MELBOURNE’s economy is only as strong as its transportation system is efficient. Businesses rely on the free movement of freight and people into the CBD and around the city for work, to access services and for tourism.
The House Standing Committee on Infrastructure, Transport and Cities will consider the Australian Government’s role in delivering transport infrastructure critical to Melbourne’s global competitiveness at a public hearing in Melbourne on Tuesday. The hearing is part of a broader inquiry into the Australian Government’s role in the development of cities.
The Committee would like to discuss strategies to boost the delivery of active and public transportation.
There is strong recognition amongst submitters to the inquiry that public and active modes of transport, like light rail, walking and cycling, can relieve traffic congesting major transit routes into the city.
However, some submitters have been critical of the cost benefit analysis process which informs Australia’s transport infrastructure investment decisions. They suggest that processes may not adequately factor in the congestion relief and health gains delivered by these modes.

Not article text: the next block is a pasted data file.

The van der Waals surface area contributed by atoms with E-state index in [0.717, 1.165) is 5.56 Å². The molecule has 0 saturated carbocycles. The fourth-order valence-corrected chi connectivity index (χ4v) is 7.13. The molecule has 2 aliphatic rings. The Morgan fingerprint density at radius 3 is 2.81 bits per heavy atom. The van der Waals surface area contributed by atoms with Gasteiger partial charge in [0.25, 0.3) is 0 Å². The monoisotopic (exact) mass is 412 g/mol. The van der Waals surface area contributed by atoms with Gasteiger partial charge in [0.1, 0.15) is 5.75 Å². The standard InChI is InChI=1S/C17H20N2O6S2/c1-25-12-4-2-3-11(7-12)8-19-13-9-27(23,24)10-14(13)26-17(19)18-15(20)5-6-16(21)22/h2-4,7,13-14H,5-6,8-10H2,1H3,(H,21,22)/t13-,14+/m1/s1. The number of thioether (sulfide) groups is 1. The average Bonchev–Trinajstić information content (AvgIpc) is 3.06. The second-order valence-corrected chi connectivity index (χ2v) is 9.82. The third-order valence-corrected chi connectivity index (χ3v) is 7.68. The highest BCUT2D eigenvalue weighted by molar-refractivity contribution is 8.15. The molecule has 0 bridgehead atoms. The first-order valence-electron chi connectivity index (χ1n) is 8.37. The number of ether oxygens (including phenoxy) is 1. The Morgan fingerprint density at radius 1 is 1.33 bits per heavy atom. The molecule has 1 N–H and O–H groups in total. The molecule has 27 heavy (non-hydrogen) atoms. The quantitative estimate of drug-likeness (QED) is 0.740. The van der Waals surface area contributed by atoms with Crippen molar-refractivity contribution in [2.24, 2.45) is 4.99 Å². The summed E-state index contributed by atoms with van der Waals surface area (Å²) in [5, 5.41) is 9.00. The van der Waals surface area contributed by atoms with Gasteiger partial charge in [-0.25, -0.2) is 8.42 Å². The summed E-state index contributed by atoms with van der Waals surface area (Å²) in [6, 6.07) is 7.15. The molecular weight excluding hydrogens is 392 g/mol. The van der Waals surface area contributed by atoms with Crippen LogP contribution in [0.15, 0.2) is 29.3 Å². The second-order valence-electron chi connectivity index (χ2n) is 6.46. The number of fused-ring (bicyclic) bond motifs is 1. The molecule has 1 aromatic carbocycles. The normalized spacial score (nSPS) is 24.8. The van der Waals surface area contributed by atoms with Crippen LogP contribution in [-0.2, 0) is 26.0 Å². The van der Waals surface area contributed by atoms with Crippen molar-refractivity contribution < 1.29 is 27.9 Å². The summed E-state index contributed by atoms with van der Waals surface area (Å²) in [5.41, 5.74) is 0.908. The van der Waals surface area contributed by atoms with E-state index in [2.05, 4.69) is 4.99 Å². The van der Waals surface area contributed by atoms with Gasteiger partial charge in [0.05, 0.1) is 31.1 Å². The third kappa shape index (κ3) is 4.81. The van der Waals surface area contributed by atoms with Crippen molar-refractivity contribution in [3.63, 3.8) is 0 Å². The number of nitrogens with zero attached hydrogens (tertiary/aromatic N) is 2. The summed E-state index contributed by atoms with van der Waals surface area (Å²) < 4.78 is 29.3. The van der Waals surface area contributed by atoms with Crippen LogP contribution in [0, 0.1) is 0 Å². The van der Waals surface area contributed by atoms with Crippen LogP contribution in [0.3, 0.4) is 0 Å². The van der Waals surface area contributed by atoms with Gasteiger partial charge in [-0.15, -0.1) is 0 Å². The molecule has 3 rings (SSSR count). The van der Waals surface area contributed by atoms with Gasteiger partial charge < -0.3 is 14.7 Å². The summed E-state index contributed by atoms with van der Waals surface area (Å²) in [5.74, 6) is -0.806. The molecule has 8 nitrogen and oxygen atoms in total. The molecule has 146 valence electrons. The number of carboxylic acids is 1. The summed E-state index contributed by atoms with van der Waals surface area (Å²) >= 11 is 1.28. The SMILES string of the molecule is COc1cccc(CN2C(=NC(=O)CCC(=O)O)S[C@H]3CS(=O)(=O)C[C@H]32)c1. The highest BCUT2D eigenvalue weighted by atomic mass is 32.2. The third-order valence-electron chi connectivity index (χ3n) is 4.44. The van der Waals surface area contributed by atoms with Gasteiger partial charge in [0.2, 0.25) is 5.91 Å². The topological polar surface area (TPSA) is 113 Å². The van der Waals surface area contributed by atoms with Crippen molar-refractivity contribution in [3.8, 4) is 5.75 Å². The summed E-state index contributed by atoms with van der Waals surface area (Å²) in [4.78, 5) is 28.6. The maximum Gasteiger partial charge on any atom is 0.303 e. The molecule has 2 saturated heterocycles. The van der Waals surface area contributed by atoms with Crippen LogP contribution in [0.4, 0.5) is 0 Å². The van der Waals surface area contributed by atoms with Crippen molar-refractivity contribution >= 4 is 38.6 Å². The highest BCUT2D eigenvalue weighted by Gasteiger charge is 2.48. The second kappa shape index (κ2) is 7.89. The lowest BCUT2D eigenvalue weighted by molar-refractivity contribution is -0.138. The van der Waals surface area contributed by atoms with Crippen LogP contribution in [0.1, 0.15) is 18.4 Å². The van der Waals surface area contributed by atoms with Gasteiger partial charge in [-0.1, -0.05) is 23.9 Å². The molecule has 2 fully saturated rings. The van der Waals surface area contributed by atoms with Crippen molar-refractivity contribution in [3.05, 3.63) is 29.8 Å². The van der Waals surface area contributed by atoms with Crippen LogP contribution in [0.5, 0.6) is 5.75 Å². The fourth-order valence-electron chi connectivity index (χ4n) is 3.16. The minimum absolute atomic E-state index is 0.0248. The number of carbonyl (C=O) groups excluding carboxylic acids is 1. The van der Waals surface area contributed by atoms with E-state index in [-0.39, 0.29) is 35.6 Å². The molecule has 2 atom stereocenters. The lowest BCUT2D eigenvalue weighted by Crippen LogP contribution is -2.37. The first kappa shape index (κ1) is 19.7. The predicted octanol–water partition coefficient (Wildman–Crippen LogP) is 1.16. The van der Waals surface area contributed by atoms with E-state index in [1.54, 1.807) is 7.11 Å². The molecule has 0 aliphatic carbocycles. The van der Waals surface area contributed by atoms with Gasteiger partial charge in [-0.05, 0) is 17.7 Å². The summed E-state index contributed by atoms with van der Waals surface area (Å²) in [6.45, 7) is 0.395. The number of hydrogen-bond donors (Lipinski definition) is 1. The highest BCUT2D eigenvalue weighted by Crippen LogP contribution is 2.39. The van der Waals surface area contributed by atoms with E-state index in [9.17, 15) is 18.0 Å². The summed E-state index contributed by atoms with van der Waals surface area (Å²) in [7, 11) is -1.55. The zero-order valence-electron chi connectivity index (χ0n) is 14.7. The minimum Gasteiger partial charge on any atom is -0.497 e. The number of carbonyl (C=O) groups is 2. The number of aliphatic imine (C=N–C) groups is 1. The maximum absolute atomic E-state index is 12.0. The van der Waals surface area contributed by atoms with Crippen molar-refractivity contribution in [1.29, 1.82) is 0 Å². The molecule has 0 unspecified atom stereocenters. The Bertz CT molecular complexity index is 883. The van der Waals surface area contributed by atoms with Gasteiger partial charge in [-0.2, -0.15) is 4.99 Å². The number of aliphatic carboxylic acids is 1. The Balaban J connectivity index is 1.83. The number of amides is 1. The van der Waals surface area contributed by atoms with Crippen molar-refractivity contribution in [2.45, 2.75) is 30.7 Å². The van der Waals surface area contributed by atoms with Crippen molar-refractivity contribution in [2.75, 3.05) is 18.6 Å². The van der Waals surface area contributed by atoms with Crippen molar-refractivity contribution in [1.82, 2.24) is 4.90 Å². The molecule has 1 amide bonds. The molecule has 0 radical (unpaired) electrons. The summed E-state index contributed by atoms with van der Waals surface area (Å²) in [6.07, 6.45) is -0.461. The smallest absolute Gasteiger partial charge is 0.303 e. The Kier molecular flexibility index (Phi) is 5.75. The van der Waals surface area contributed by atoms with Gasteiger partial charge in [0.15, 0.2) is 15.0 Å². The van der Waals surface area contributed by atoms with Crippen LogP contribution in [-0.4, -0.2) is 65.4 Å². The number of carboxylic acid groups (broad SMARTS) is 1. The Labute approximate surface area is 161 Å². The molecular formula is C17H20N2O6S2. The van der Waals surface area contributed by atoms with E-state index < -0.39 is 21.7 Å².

In its submission to the inquiry, the Australian Cycling Promotion Foundation argued that the “provision of roads for motor vehicles is also extremely expensive given the low density of vehicles that use traffic lanes compared to other modes”.
It recommended that, “mode-agnostic cost benefit analysis is undertaken on all major transport projects to ensure decisions are made on an objective value for money basis”.
Public hearing details: 9.00 am – 2.30 pm, Tuesday, 21 November 2017, Meeting Room G3, 55 St Andrews Place, East Melbourne
2.30 pm: Close
The hearing will be broadcast live at aph.gov.au/live